Ashes to ashes - Genesis 3

This is a sermon by Melvin Tinker from the morning service on 12th October 2008.

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Let me put it to you that the beliefs we hold have consequences for good or evil. For example, in 19th century England, the Earl of Shaftesbury believed that men and women were made in God’s image and therefore were infinitely precious regardless of their social status. The result were the factory acts and the like which radically improved working conditions. In the 20th century there was someone who had a different set of beliefs about children only to write these words, ‘I freed Germany from the stupid and degrading fallacies of conscience and morality…We will train young people before whom the world will tremble. I want young people capable of violence-imperious, relentless and cruel.’ That man was Adolf Hitler. His beliefs certainly had consequences didn’t they?

Well, this morning I want us to consider the cosmic consequences of the very first attempt to act as if God were not God, but humans were gods; the time when in the Royal Park called Eden, the desire to want to become like God became simply overwhelming and the attempted royal coup was made and the forbidden fruit was tasted. I freely admit that it does not make for very pleasant reading. In fact it is quite depressing. And it would remain that way if it were not for God. For we see how intertwined with the story of Adam and Eve is the story of God’s overwhelming grace which is the only basis for true hope. And what was so for Adam and Eve is also the case for us. So let’s take a look at this deeply disturbing episode under two headings- the mess of mankind and the mercy of the Maker.

First, the mess of mankind. Now I guess that one of the big questions Genesis 3 seeks to answer is, ‘What is death?’ You may remember that back in chapter 2 God had said that any fruit in the garden could be eaten, bar one- the fruit of the tree of the knowledge of good and evil, for on the day that the fruit was eaten the couple would die. The serpent questioned that word of judgement-3 v4 ‘You will not surely die’, he said. And on the face of it, it seems that the serpent was right for the man and the women are still breathing, walking and talking- a thunderbolt didn’t suddenly appear out of the sky and strike them dead. So maybe the death that came in the wake of the disobedience is something other than physical death, although it is certainly included, v 19, ‘from dust you came and to dust you will return.’ In fact what steadily unfolds is the gruesome nature of the inner death of which our physical demise is but the outer sacrament and seal. For what we see is the death of peace- a disintegration of wholeness- v6 ‘When the woman saw that the fruit of the tree was good for food and pleasing to the eye, and also desirable for gaining wisdom, she took some and ate it. She also gave some to her husband, who was with her, and he ate it. 7Then the eyes of both of them were opened and they realized they were naked; so they sewed fig leaves together and made coverings for themselves.’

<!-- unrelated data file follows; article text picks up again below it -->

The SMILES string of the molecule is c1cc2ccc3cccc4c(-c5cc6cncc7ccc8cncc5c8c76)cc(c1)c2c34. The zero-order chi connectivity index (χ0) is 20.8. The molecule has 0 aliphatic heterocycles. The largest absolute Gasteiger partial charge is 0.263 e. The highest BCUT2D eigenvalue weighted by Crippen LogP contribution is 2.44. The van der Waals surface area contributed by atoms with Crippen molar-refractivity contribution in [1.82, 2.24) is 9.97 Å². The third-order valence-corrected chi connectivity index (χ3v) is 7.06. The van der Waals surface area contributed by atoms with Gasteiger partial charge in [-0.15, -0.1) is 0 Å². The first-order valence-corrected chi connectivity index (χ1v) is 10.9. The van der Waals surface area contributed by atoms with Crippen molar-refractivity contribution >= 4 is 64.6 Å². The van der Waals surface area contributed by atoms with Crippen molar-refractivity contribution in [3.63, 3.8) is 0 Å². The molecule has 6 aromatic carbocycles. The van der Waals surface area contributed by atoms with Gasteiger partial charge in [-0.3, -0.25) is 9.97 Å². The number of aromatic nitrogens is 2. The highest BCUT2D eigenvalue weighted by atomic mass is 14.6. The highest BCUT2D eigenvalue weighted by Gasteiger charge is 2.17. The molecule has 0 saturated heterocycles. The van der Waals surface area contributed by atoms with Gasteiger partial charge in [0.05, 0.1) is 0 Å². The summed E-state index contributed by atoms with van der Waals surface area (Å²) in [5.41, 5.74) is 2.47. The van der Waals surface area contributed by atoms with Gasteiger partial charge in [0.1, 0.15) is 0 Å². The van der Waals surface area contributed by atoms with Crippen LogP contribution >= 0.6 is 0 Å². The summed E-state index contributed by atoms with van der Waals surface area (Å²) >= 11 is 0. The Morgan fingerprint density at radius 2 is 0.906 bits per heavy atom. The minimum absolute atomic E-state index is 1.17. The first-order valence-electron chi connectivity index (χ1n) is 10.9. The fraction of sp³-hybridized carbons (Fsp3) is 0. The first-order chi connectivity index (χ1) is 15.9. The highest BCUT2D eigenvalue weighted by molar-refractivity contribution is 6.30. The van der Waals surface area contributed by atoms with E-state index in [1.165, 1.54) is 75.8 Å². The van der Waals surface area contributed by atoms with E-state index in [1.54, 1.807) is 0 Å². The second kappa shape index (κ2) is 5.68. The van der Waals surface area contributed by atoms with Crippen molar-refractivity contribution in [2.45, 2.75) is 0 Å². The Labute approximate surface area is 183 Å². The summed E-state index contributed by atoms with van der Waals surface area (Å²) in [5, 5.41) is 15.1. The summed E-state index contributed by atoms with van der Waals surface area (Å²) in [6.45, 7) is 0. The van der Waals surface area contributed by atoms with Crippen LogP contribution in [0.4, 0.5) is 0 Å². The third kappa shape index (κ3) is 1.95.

In the first case, then, there is the death of peace with God- what we can call loss of communal peace. The picture you have in chapter 2 is of a free and open relationship between the Maker and his creature. There is this wonderful familiarity between them, a sweet communion for which we were originally made- to know God and enjoy him for ever. But that is not what we see now. There is shame-the husband and wife become aware of their nakedness and hastily sew fig leaves together to cover their embarrassment. Awareness of sin has introduced into their world something that was not there before, self-consciousness, embarrassment; they can no longer be open with one another or God. They suddenly discover they need ‘privacy.’ And this is but a short step to fear ,v‘8Then the man and his wife heard the sound of the LORD God as he was walking in the garden in the cool of the day, and they hid from the LORD God among the trees of the garden. 9But the LORD God called to the man, "Where are you?" 10He answered, "I heard you in the garden, and I was afraid because I was naked; so I hid." This is not a hiding just because of humiliation; this is an attempt to escape because of fear. Fear of what? Well, fear of God. Note that God had not changed- he is till the LORD God- the caring covenant God, but the relationship had changed. The One who from the very beginning presents himself as friend is now treated as a foe, hence the fear. And so they hid, like naughty children tucked away in the broom closet on hearing the news that father has come home and they will have to give an account for what they have done- introducing destruction into God’s good world. And we have been hiding ever since haven’t we? Of course we are so clever that we can dress up our attempt to escape from God as an actual seeking after him, so that one of the most sophisticated fig leaves we can sew for ourselves and bushes we grow to hide behind is religion itself. We devise the standards and rituals whereby we domesticate God, keeping him at safe distance, so he doesn’t intrude too closely into our lives- maybe having a ‘Sunday only’ God. Or we even concoct a picture of God where judgement is denied- so everyone will to get to heaven in the end won’t they? Well, no, for there is death. Or maybe we just busy ourselves and don’t allow ourselves to think too much about God at all, immersing ourselves in our work, telly, and our relationships. Any bush will do. But whatever our attempts to keep God at arms length to avoid his searching gaze they are as futile and as pathetic as these fig leaves covering the couples private parts- one gust of wind- and they are gone and we are left exposed, ashamed and frightened. The result is that to our minds, God becomes the dark god, the distant god, the fearful God.